I had the incredible fortune to meet a phenomenal postdoc Dr A. Ohdera at the lab of Dr. Y.Zheng (Carnegie institute, Baltimore) at ASCB (American Society of Cell Biology) 2018 meeting (poster number B786). Amongst thousands of posters – what struck me is that Dr Ohdera – who studies a unique symbiotic relationship between a…

How to geo-tag your Foldscope post using novo-map plugin

All, We have been planning to enable the mapping feature on all foldscope posts for a while – and I finally got around to testing some plugins; so now all of us can mark exact location of where the samples were collected. That’s important, when you discover a new species, new habitat, want to run…

Moment of uncovering root Rhizogenesis at Tamales Bay, Marconi Center beach

I love foldscope moments – since things happen that are hard to predict. This is a collection of Stanford faculty (from Biology, Bioengineering, civil etc.) all hanging out at the beach Foldscoping – and suddenly we uncover a beautiful phenomena. Sorry for the clicking sound on my phone; but enjoy the “aha” moment. Here is…

Micro snails in Puerto Rico

4C2FFA7E-12B4-47F5-95F3-22C80DFEF3EE Manu, elimaris, Damian saw a micro-snail in the oceans of Puerto Rico. If anyone who studies micro snails can identify this species – please post a comment below. We will keep searching for more snails – because our ocean waters are beautiful. Cheers MED

Joy of Foldscoping on a boat

Thibaut (foldscope super user) and I had a chance to spend some time in India; taking foldscope to some extreme locations. I have been meaning to write a detailed post on all our adventures in India – which I will get to soon – but in the mean time, enjoy this pleasing video of a…

Marine bacteria in a night Plankton tow

Ocean is vast and mysterious in so many ways. Sometimes I find it hard to just imagine such a large interconnected ecosystem with all its living abundance. Combine that with its inaccessibility simple by being completely under water. You can take a casual stroll in a rainforest day in and day out – to be…

Foldscope at Morgan State, Historically Black College

I want to quickly introduce the foldscope community to two remarkable individuals I met at Microscopy and Microanalysis 2018 meeting in Baltimore. I was giving a morning talk and accidentally I flipped to see the abstract book a night before. Hidden in that book, I was thrilled to find an abstract from Dr Frank and…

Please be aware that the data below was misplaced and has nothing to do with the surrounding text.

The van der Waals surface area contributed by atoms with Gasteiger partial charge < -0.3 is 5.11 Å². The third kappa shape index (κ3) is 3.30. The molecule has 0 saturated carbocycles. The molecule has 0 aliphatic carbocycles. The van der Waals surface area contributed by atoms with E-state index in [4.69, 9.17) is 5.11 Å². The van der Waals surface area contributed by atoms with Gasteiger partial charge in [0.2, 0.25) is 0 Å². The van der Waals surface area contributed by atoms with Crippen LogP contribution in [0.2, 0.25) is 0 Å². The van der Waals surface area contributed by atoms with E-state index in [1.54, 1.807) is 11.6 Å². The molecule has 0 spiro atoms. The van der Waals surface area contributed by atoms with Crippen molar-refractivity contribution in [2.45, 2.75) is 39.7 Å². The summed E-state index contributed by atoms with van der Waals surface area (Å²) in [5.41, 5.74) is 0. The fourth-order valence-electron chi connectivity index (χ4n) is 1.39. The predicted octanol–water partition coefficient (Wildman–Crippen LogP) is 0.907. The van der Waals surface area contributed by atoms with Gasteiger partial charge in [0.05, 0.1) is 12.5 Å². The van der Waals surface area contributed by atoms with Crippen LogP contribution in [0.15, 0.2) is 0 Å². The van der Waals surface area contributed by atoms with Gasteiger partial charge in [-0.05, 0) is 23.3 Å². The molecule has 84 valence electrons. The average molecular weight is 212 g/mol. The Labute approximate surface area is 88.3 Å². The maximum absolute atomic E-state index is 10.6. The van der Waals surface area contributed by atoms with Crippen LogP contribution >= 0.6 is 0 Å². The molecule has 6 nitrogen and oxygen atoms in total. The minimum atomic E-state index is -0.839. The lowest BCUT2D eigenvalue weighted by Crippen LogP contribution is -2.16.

Science at Bar SZ Ranch

I had the privilege of staying two days at a ranch, with our host family at Bar SZ Ranch in San Benito County in California (https://www.barszranch.com). It’s an incredible place to just get lost in the woods, surrounded by farm animals and live a farm life for a few days. What I was delighted to…

Foldscope on Tara

I had an incredible time staying a short time on Tara. What an incredible gift to the scientific community. Wonderful boat filled with wonderful people. Got a chance to train kids and Tara staff on Foldscoping. The boat is off to Mexico and Panama; with an incredible diversity of oceanic life. Thibaut from the lab…

TeamFoldscope heading out to Latin America

Friends from Latin America, After a month of planning; Team Foldscope is off to Latin America. This has been a long time coming; with partners around the world. It just took us some time to gather together the resources to make a big trip (thanks for all the support). In this first round, we will…

Watching individual bacteria in a 300 year old pond

Sometimes; wonder awaits you in seemingly quiet places. Walking up to a 300 year old pond that is fed by a stream under water is one such quiet place. But a lot is happening in this ecosystem that’s right below the surface. A quick drop of water fro here into my foldscope – and you…

Diversity that boggles our minds – polychaete worms

Photo: “A variety of marine worms”: plate from Das Meer by M.J. Schleiden (1804–1881). In 15 minutes of looking at the same rock I collected on the beach, I found more than 12 different species of polychaete worms. Some of them were swimmers; wriggling in the water column. Some of them had fans, others appendages…